Breaking Gender stereotypes in Recreational Sports

  •  Maira Ahmed
  •  January 16, 2018

Tell us about your cycling journey?

Dania Hanif: I joined a cycling group in which a lot of men competed and cycled for long distances. I wanted to be a part of it to show that women can do the same. I cycled for 50km on my own and was appreciated a lot. Then I decided to attempt 100km parameter and but during that I faced an incident of eve teasing. I had a head-on collision with my cycle with them. I was rushed to the hospital by my driver and was on bed rest for 3 weeks. I was upset at myself as for not achieving my target and getting distracted. After three weeks I got on my bike again and attempted 100km ride, took me almost 7hour as I wasn’t well either but i managed to do it in one go.

If you could write your own story, how would it go?

DH: Young passionate girl who wants to achieve all her dreams and having her picture on the cover of Forbes magazine.

What is your educational background?

DH: A-levels and O-levels from Saudi Arabia, BE from NED University

Which organization do you represent?

DH: International Youth Leader at World Memon Organization

What industry are you working in?

DH: Telecommunications

What is your title at present company?

DH: Radio Frequency Engineering Consultant

What were your interests as a child?

DH: I was always a leader, so I would play all sorts of games in which they would make me the captain. My dad was the first person to recognize the trait of leadership in me. Also I have always been an avid reader at the same time had interest in outdoor sports like cycling.

What is your biggest achievement so far?

DH: My biggest achievement is to graduate with a degree of Bachelors of Electronic Engineering at the age of almost 20. I took admission when I was 16 years old and usually universities don’t accept students of that age group.

What challenges have you faced because of your gender?

DH: Engineering is a very male oriented profession. In a class of 60 students we had less than 10 girls. So I expected a bit of gender discrimination. Also the general mind set is such that people don’t invest time and resources on girls who want to become an engineer as eventually they get married.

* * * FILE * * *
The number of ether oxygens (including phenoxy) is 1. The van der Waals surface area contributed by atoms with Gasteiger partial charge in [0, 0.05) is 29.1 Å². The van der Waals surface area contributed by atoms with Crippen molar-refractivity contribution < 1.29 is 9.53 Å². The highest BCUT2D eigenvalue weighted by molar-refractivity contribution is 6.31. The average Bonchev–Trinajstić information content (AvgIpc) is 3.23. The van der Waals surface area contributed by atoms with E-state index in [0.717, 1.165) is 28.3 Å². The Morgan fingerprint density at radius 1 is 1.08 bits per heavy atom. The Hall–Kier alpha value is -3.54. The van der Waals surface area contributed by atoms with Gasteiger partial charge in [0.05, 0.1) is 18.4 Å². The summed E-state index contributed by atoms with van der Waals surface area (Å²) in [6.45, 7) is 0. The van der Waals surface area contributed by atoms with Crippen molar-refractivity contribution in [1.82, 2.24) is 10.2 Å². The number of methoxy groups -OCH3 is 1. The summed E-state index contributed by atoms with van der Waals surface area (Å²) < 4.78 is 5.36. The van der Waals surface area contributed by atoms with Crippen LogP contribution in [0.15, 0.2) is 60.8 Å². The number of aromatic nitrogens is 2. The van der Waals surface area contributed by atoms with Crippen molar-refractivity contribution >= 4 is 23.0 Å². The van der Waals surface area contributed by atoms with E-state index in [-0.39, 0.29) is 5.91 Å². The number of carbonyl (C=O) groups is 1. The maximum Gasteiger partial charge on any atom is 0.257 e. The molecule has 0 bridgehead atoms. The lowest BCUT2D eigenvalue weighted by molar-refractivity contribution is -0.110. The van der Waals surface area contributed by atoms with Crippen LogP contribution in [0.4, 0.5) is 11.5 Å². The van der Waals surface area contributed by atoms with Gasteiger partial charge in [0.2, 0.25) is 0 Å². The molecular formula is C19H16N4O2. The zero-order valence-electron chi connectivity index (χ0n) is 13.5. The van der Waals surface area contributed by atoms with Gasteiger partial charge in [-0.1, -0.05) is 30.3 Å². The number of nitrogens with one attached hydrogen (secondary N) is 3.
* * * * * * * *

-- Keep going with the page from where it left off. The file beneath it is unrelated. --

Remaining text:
Is your industry led by an equal number of women? If No, then why not?

DH: No, we hardly have females like 1 in 60 men, maybe.

Who has been your biggest role model?

DH: My father. I have always admired him the most and look up to him for all support and advice.

What role has luck played in your journey?

DH: I don’t believe in luck, I think it’s just hard work which pays off.

What role has your family played in your success or achievements?

DH: Major! My parents have always been very supportive. Belonging to a Memon community where girls get married at early age. My elder sister was the first girl in the family who went to a university for education. My parents took a stand and went against all odds, saying that my girls will be professionally qualified. My elder sister did MBBS from Pakistan. She received 8 gold medals at her graduation and one for being the best graduate of the university. She did her residency in Internal medicine in USA. It’s amazing how family support can make u achieve so much.

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